Pornographic media make men and women to develop cynical attitudes about love, and they end up settling for superior sexual pleasures while ignoring affection towards their partners. In most cases, the decline in sexual satisfaction in most marriages originates from the exposure to pornography (Lim, 2016). Users of pornography materials view the institution of marriage as an institution that is sexually confining. Pornographic media ends up diminishing the belief of men and women on the importance of faithfulness in marriage and the value of marriage. As a result, women, and men fail to have excellent or desirable family relations.

Another consequence of pornography and pornographic media is the degradation and objectification of women. Pornography and pornographic media foster the idea that women degradation is acceptable (Dukes, 2015). The fact that males use obscene materials more often than females, the exposure to semi-sexual and sexual materials from the media creates a strong notion that women are sex commodities or sex objects. This makes men describe women in sexual terms instead of using their attributes.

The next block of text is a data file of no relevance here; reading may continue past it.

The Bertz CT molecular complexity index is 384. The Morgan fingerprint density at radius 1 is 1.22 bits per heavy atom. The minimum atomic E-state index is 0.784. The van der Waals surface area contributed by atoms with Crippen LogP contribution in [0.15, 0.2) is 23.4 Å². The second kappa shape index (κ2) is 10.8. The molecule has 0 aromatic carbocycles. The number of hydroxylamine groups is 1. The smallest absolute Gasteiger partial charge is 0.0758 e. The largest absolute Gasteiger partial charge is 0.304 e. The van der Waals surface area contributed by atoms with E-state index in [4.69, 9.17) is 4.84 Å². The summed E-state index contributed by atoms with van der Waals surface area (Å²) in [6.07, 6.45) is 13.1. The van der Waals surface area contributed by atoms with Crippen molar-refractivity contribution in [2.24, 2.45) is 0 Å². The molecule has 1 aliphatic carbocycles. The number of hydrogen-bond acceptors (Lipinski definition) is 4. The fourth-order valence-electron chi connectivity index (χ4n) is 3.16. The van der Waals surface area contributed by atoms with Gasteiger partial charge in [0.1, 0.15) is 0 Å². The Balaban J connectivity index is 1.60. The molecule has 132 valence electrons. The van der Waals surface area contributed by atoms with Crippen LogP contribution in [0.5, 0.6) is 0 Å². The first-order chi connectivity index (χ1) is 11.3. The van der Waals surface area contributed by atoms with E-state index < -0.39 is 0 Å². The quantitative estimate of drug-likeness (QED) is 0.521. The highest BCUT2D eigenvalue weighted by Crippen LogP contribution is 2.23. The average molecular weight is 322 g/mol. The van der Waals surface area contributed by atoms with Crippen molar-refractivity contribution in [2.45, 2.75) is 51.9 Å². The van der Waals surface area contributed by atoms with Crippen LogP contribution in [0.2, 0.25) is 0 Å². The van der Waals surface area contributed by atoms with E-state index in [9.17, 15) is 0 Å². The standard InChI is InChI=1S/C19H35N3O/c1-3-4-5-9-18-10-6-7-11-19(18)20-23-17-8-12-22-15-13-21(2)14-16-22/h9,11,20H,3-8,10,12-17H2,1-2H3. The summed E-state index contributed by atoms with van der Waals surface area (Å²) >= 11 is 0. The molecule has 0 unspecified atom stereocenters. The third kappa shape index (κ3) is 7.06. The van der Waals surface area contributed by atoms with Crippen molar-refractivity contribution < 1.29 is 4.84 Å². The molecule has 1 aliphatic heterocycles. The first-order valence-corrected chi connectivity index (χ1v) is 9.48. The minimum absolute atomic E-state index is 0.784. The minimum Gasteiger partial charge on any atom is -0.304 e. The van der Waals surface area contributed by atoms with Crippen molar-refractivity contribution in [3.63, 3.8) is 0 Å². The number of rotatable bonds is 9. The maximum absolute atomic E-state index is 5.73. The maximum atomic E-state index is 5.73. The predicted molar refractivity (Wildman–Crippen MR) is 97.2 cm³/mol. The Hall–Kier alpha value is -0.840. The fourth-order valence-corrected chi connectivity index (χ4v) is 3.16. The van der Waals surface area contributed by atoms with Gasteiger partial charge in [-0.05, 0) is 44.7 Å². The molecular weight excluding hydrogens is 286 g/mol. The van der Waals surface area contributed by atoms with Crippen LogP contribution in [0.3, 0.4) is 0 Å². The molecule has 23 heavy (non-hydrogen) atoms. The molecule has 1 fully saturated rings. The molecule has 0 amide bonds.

Pornographic media degrade women through different scenes that show how women enjoy the experience when men rape them. Such scenes portray that women enjoy the act of rape. Pornographic content act as forms of self-degradation since such content leads to the development of a negative body image in women because most women fail to meet the depictions of the various pornographic materials. Pornographic media and pornography have more than just familial and psychological ramifications (Dukes, 2015). Some clinical consequences of pornography include increased mental and physical health problems and higher chances of committing sex-based crimes.